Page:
Monday, 10 February 2014

Agroforestry Requires Blending of Traditional Ecological Prudence with Renewable Energy Technology


The President of India, Shri Pranab Mukherjee inaugurated the World Congress on Agro-forestry, today (February 10, 2014) at Vigyan Bhavan, New Delhi.

Speaking on the occasion, the President said that Agro-forestry offers a significant opening in resetting priorities on farm sustainability. It is emerging as a major domain in environmentally sustainable food production systems. Agro-forestry system produces food, fuel and fibre; contributes to food and nutritional security; sustains livelihoods; helps in preventing deforestation; increases biodiversity; protects water resources, and reduces erosion.



The President said that agro-forestry holds immense promise in enhancing the productivity of land in an environmentally and economically sustainable manner. Greater research is required in agro-forestry, focused on creating eco-technologies that purposefully blend traditional ecological prudence with renewable energy technology.

The President, Shri Pranab Mukherjee at the inauguration of the World Congress on Agroforestry- 2014
The President stated that despite the large spinoffs agro-forestry can deliver, its development is hampered by lack of policy incentives, inadequate knowledge dissemination, legal constraints and poor coordination among its beneficiary sectors. Inadequate investment, lack of suitable extension strategies and weak market linkages compound the woes of this sector. He stressed that rather than being discouraged by long gestation periods normally associated with agro-forestry projects, we need innovative models that encourage investment in this sector.
In his speech he mentioned that agro-forestry offers a significant opening in resetting our priorities on farm sustainability. It is emerging as a major domain in environmentally sustainable food production systems. Agro-forestry system produces food, fuel and fibre; contributes to food and nutritional security; sustains livelihoods; helps in preventing deforestation; increases biodiversity; protects water resources, and reduces erosion. Carbon sequestration of agro-forestry farms is a low-hanging fruit for climate change mitigation, justifying greater investment in them. Agro-forestry is also an important alternative to meet the target of increasing the vegetation cover to 33 per cent from the present level of below 25 per cent.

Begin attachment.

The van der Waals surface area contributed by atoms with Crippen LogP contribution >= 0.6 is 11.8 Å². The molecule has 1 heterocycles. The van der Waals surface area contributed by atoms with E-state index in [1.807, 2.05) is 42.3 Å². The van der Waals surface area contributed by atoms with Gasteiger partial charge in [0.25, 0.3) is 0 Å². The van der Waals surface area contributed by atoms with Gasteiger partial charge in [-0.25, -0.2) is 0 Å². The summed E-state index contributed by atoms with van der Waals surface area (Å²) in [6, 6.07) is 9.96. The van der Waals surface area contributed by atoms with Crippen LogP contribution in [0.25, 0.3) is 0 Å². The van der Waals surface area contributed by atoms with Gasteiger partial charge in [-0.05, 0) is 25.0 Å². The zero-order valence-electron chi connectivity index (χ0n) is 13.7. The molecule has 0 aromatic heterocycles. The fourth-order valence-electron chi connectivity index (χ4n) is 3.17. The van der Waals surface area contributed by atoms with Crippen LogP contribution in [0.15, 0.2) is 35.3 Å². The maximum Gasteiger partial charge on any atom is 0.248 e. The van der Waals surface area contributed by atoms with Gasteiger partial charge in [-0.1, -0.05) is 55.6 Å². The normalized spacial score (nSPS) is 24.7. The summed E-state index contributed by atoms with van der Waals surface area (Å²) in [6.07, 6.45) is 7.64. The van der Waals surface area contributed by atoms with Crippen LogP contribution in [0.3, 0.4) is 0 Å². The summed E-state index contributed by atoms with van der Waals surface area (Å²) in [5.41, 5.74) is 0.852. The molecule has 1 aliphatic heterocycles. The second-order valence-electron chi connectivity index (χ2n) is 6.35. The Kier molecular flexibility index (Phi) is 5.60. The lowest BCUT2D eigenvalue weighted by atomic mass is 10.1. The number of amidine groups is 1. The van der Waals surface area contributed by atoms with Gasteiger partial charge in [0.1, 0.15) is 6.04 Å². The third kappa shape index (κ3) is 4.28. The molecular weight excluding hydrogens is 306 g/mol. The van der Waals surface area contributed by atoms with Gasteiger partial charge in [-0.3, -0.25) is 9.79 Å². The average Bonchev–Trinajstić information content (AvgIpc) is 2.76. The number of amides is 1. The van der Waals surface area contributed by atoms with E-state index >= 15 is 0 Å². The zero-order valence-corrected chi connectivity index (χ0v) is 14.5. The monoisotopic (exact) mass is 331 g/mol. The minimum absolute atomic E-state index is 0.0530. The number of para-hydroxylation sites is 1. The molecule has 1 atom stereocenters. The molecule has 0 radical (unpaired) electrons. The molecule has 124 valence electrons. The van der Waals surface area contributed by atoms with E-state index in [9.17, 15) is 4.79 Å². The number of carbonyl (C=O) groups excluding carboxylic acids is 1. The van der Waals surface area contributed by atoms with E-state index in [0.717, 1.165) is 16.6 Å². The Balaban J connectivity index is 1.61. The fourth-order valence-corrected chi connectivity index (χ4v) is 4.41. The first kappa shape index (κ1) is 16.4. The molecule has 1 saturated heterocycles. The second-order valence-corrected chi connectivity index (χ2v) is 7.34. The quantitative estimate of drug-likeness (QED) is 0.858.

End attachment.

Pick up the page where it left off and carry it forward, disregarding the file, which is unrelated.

In India, agricultural land makes up over 43 per cent of the total geographical area. Forests occupy about 23 per cent. There exists a vast potential for using agricultural land as a source of timber. It is estimated that already, about 64 per cent of India’s timber requirement is met from trees grown on the farm. Agro-forestry also meets almost half of the total demand of 201 million tonne of fuel wood in the country. Agro-forestry generates 450 labour days per hectare annually without negating farm productivity or income.

Though the Green Revolution helped India attain self-sufficiency in food grain production, the indiscriminate use of fertilizers and pesticides and improper land use management led to extensive environmental degradation, eventually affecting crop yield. Agro-forestry is alluring as an alternate land use option. Integration of agricultural and forest crops would not only prevent further land degradation but also ensure timber and firewood availability to the rural population. 
The potential of agro-forestry to contribute to sustainable development has been recognized internationally as well. For instance, the UN Framework Convention on Climate Change and the Inter-governmental Panel on Climate Change have acknowledged agro-forestry as a crucial constituent of climate-smart agriculture. The UN Convention to Combat Desertification recognizes agro-forestry as a key prospect for controlling desertification and pursuing rehabilitation. The Convention on Biological Diversity views agro-forestry as a central element in its ecosystem approach for conservation of agro-biodiversity. Agro-forestry is perhaps the only land use activity that has etched a relevant role for itself in the approaches espoused by these three important UN conventions.
The Congress on the theme of ‘Trees for Life: Accelerating the Impact of Agro-forestry’ is jointly organized by the Indian Council of Agricultural Research (ICAR), World Agro-forestry Centre and the Indian Society of Agro-forestry.

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